While all of this was going on, there began an invasion of illegal immigrants from Latin America. There was at first not much alarm. Farmers in Southern California needed them to pick fruits and vegetables, and many illegals from Cuba and elsewhere in the Caribbean found gainful employment in the eastern part of the U. S. Americans were no longer willing to take these low-paying, labor-intensive jobs. High school and college graduates aspired to better white-collar careers.
These Hispanic illegals have been changing the culture of our country, sometimes for the better and sometimes for the worse, and a growing resentment has arisen.
Throughout the South, which has been largely English in cultural background, there are now large Hispanic communities. Assimilation is occurring at a very slow rate, and our public school system is creating a large number of functional illiterates among them. While the public schools of the 1920s and ‘30s Americanized the children of immigrants, schools today no longer do so. Despite this, many young Hispanics enter our voluntary armed services and perform their duties competently and with honor.
Also, our immigration laws have been changed to permit more legal immigration from Africa and Asia. Many Muslims have come to our shores since the 1960s, creating a significant number of immigrants unwilling to assimilate into our secular or Judeo-Christian culture. Many of them hope to convert America into an Islamic society. Christian missionaries must work to convert them from their religion of hate into followers of Jesus Christ. The Hispanics are mainly Catholic and therefore can contribute to our Judeo-Christian culture. Many of them, in fact, are being drawn into small Protestant churches.
Preserving Our Heritage
What should Reformed Christians do? We must endeavor to maintain our basic cultural heritage which we celebrate each Fourth of July. Many illegal immigrants lead very conservative cultural lives. They are anti-abortion, pro-traditional marriage, etc. They should be reached with Spanish translations of the Reformed Christian message. Their ill-educated children are the problem. Many of them have been drawn into drugs and gangs, and most of them cannot read. These social problems are caused by a dysfunctional system run by behavioral psychologists and liberal multiculturalists. Their aim is not to turn these youths into productive Americans but to turn them into clients of psychologists, social workers, therapists, and counselors.
However, since our resources are limited, our main duty is to continue our work among Christians, to get them to educate their children in Christian schools or at home, to strengthen the positive Christian influence in our culture, so that the immigrants, legal and illegal, will find a moral force that can be of spiritual help to them. Throughout the Southwest, legal Mexican immigrants have become good productive citizens, and we can expect their first and second generation of Americans to enter every facet of our economy and cultural life.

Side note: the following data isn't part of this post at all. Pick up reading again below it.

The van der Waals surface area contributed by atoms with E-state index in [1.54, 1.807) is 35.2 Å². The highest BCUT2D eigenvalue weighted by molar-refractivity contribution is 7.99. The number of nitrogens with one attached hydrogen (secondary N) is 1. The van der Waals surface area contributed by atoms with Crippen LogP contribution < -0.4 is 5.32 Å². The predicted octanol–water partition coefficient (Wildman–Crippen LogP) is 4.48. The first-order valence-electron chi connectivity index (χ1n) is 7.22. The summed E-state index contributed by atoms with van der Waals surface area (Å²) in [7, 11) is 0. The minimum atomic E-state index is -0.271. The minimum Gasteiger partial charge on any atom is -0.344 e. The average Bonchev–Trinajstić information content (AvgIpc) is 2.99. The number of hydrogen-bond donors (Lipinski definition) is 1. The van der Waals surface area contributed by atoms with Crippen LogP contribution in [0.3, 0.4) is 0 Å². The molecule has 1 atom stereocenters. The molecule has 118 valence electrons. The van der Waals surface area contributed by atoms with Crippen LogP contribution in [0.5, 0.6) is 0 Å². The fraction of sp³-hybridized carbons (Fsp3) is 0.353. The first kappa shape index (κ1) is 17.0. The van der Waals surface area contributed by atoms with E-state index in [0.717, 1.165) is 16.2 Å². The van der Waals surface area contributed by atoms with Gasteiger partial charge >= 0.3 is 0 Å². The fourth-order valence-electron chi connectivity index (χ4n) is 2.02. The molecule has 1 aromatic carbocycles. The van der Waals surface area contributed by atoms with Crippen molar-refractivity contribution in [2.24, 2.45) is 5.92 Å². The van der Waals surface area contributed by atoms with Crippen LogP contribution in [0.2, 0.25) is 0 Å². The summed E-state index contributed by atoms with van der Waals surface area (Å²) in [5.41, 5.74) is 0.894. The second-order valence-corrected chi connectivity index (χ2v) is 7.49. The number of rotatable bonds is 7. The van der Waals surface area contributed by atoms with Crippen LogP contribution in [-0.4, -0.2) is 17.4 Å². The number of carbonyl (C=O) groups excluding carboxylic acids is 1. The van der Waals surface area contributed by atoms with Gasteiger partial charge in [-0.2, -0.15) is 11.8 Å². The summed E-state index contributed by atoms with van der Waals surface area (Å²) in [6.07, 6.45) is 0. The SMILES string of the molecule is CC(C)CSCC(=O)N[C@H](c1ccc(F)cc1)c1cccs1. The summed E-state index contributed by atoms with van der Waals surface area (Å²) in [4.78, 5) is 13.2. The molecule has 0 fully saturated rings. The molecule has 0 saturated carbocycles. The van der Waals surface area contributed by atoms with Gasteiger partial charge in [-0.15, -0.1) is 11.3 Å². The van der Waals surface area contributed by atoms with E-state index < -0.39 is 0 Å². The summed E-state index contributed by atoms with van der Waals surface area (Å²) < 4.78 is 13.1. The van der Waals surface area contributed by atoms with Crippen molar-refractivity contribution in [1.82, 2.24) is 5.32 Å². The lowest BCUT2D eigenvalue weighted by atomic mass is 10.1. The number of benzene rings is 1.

It is unlikely that this country will deport the millions of illegal immigrants who now live among us. Many of them have put down roots and have become necessary citizens, legal or not. Expulsion is not practical. President Bush has suggested giving them some sort of legal status so that we can know who they are, where they live, and whether or not they are leading honest lives.
Of course, all of this will change the demographics of our society. Is that good or bad? When I consider those of us who are involved in saving our American Christian heritage I find among them Armenians, Jews, Italians, Catholics, blacks, and others, who love this country and will fight day and night for its survival and improvement. Our values attract all sorts of people, including newcomers who learn of them not in the public schools but in the patriotic air that infuses America. That is why so many of the second generation are attracted to the military.
I tend to be optimistic about the future of immigration. Ninety-nine percent of the people who come to this country, legally and illegally, do not want to destroy America. They want to enjoy its standard of living, its opportunities, its freedoms. They want the same things that immigrants of the past wanted. I look at the children of my brothers and sisters: all university graduates pursuing many different careers, scattered throughout North America. America has enormous resilience, and I believe that the children of the illegals will turn out to be as good and patriotic as any generation of Americans that came before them.